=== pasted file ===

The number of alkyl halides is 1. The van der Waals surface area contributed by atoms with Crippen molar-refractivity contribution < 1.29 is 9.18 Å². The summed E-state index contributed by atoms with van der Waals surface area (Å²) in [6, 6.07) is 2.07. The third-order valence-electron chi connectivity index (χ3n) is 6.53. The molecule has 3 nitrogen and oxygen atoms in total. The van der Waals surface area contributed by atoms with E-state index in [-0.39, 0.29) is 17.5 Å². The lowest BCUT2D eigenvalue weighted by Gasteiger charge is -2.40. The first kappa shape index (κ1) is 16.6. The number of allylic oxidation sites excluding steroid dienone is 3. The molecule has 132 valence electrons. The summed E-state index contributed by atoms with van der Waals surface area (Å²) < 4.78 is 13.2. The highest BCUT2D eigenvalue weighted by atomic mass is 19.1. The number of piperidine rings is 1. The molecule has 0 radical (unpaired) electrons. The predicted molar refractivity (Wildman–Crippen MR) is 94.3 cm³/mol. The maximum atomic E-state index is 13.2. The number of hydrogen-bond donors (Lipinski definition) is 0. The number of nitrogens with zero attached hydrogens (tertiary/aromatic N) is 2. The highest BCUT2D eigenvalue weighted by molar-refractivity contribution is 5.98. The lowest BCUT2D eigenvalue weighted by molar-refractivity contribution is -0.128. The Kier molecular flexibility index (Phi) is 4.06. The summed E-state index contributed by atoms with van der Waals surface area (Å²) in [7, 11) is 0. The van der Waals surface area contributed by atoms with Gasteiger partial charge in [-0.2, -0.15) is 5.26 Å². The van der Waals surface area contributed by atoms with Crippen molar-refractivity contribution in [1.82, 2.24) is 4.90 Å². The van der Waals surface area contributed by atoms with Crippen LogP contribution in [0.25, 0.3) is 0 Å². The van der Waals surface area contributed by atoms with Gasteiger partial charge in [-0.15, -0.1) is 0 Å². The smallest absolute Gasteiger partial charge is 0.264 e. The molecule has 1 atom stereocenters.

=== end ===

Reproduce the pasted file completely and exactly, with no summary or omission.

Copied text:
The number of alkyl halides is 1. The van der Waals surface area contributed by atoms with Crippen molar-refractivity contribution < 1.29 is 9.18 Å². The summed E-state index contributed by atoms with van der Waals surface area (Å²) in [6, 6.07) is 2.07. The third-order valence-electron chi connectivity index (χ3n) is 6.53. The molecule has 3 nitrogen and oxygen atoms in total. The van der Waals surface area contributed by atoms with E-state index in [-0.39, 0.29) is 17.5 Å². The lowest BCUT2D eigenvalue weighted by Gasteiger charge is -2.40. The first kappa shape index (κ1) is 16.6. The number of allylic oxidation sites excluding steroid dienone is 3. The molecule has 132 valence electrons. The summed E-state index contributed by atoms with van der Waals surface area (Å²) < 4.78 is 13.2. The highest BCUT2D eigenvalue weighted by atomic mass is 19.1. The number of piperidine rings is 1. The molecule has 0 radical (unpaired) electrons. The predicted molar refractivity (Wildman–Crippen MR) is 94.3 cm³/mol. The maximum atomic E-state index is 13.2. The number of hydrogen-bond donors (Lipinski definition) is 0. The number of nitrogens with zero attached hydrogens (tertiary/aromatic N) is 2. The highest BCUT2D eigenvalue weighted by molar-refractivity contribution is 5.98. The lowest BCUT2D eigenvalue weighted by molar-refractivity contribution is -0.128. The Kier molecular flexibility index (Phi) is 4.06. The summed E-state index contributed by atoms with van der Waals surface area (Å²) in [7, 11) is 0. The van der Waals surface area contributed by atoms with Gasteiger partial charge in [-0.2, -0.15) is 5.26 Å². The van der Waals surface area contributed by atoms with Crippen molar-refractivity contribution in [1.82, 2.24) is 4.90 Å². The van der Waals surface area contributed by atoms with Crippen LogP contribution in [0.25, 0.3) is 0 Å². The van der Waals surface area contributed by atoms with Gasteiger partial charge in [-0.15, -0.1) is 0 Å². The smallest absolute Gasteiger partial charge is 0.264 e. The molecule has 1 atom stereocenters.